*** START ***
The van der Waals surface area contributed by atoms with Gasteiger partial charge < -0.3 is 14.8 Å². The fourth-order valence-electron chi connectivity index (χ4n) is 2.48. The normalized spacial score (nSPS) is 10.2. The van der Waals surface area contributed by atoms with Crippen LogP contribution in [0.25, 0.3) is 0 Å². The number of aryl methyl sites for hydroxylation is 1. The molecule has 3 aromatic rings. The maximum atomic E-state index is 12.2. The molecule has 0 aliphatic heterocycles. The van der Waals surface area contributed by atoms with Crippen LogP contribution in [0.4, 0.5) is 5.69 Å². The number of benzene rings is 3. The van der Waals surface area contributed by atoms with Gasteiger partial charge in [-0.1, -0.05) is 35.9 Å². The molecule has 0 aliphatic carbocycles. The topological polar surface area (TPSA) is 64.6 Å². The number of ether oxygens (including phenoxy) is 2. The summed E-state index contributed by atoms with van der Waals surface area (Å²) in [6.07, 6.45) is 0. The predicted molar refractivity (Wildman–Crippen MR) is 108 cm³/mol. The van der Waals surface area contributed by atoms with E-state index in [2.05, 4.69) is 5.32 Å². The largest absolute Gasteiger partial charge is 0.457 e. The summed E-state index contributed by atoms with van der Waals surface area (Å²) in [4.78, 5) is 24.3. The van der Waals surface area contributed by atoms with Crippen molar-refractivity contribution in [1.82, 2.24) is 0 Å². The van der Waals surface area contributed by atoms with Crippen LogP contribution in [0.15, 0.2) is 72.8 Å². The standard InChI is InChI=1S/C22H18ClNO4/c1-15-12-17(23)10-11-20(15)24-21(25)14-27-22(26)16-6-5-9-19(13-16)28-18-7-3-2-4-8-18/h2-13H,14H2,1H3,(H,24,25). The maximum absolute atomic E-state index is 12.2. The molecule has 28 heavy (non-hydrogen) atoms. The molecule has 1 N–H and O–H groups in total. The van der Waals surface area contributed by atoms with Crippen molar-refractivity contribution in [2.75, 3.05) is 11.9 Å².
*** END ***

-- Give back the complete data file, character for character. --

The van der Waals surface area contributed by atoms with Gasteiger partial charge < -0.3 is 14.8 Å². The fourth-order valence-electron chi connectivity index (χ4n) is 2.48. The normalized spacial score (nSPS) is 10.2. The van der Waals surface area contributed by atoms with Crippen LogP contribution in [0.25, 0.3) is 0 Å². The number of aryl methyl sites for hydroxylation is 1. The molecule has 3 aromatic rings. The maximum atomic E-state index is 12.2. The molecule has 0 aliphatic heterocycles. The van der Waals surface area contributed by atoms with Crippen LogP contribution in [0.4, 0.5) is 5.69 Å². The number of benzene rings is 3. The van der Waals surface area contributed by atoms with Gasteiger partial charge in [-0.1, -0.05) is 35.9 Å². The molecule has 0 aliphatic carbocycles. The topological polar surface area (TPSA) is 64.6 Å². The number of ether oxygens (including phenoxy) is 2. The summed E-state index contributed by atoms with van der Waals surface area (Å²) in [6.07, 6.45) is 0. The predicted molar refractivity (Wildman–Crippen MR) is 108 cm³/mol. The van der Waals surface area contributed by atoms with E-state index in [2.05, 4.69) is 5.32 Å². The largest absolute Gasteiger partial charge is 0.457 e. The summed E-state index contributed by atoms with van der Waals surface area (Å²) in [4.78, 5) is 24.3. The van der Waals surface area contributed by atoms with Crippen molar-refractivity contribution in [1.82, 2.24) is 0 Å². The van der Waals surface area contributed by atoms with Crippen LogP contribution in [0.15, 0.2) is 72.8 Å². The standard InChI is InChI=1S/C22H18ClNO4/c1-15-12-17(23)10-11-20(15)24-21(25)14-27-22(26)16-6-5-9-19(13-16)28-18-7-3-2-4-8-18/h2-13H,14H2,1H3,(H,24,25). The maximum absolute atomic E-state index is 12.2. The molecule has 28 heavy (non-hydrogen) atoms. The molecule has 1 N–H and O–H groups in total. The van der Waals surface area contributed by atoms with Crippen molar-refractivity contribution in [2.75, 3.05) is 11.9 Å².